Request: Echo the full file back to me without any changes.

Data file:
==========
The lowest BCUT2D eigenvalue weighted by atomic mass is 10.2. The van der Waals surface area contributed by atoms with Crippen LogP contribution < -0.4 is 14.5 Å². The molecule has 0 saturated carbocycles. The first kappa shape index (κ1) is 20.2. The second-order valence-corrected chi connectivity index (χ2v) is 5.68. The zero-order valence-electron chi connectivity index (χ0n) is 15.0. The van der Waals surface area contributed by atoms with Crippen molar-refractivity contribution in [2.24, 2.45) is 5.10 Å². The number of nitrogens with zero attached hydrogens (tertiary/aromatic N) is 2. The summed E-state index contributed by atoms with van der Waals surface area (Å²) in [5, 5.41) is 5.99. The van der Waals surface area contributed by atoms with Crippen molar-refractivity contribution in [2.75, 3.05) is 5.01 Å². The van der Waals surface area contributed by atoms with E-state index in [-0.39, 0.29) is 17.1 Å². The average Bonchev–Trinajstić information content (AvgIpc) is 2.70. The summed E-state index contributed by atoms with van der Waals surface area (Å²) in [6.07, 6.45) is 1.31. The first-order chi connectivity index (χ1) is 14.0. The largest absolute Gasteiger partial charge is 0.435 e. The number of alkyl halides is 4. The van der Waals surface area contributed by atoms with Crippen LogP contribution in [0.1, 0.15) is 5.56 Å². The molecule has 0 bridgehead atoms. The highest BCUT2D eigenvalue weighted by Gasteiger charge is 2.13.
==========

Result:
The lowest BCUT2D eigenvalue weighted by atomic mass is 10.2. The van der Waals surface area contributed by atoms with Crippen LogP contribution < -0.4 is 14.5 Å². The molecule has 0 saturated carbocycles. The first kappa shape index (κ1) is 20.2. The second-order valence-corrected chi connectivity index (χ2v) is 5.68. The zero-order valence-electron chi connectivity index (χ0n) is 15.0. The van der Waals surface area contributed by atoms with Crippen molar-refractivity contribution in [2.24, 2.45) is 5.10 Å². The number of nitrogens with zero attached hydrogens (tertiary/aromatic N) is 2. The summed E-state index contributed by atoms with van der Waals surface area (Å²) in [5, 5.41) is 5.99. The van der Waals surface area contributed by atoms with Crippen molar-refractivity contribution in [2.75, 3.05) is 5.01 Å². The van der Waals surface area contributed by atoms with E-state index in [-0.39, 0.29) is 17.1 Å². The average Bonchev–Trinajstić information content (AvgIpc) is 2.70. The summed E-state index contributed by atoms with van der Waals surface area (Å²) in [6.07, 6.45) is 1.31. The first-order chi connectivity index (χ1) is 14.0. The largest absolute Gasteiger partial charge is 0.435 e. The number of alkyl halides is 4. The van der Waals surface area contributed by atoms with Crippen LogP contribution in [0.1, 0.15) is 5.56 Å². The molecule has 0 bridgehead atoms. The highest BCUT2D eigenvalue weighted by Gasteiger charge is 2.13.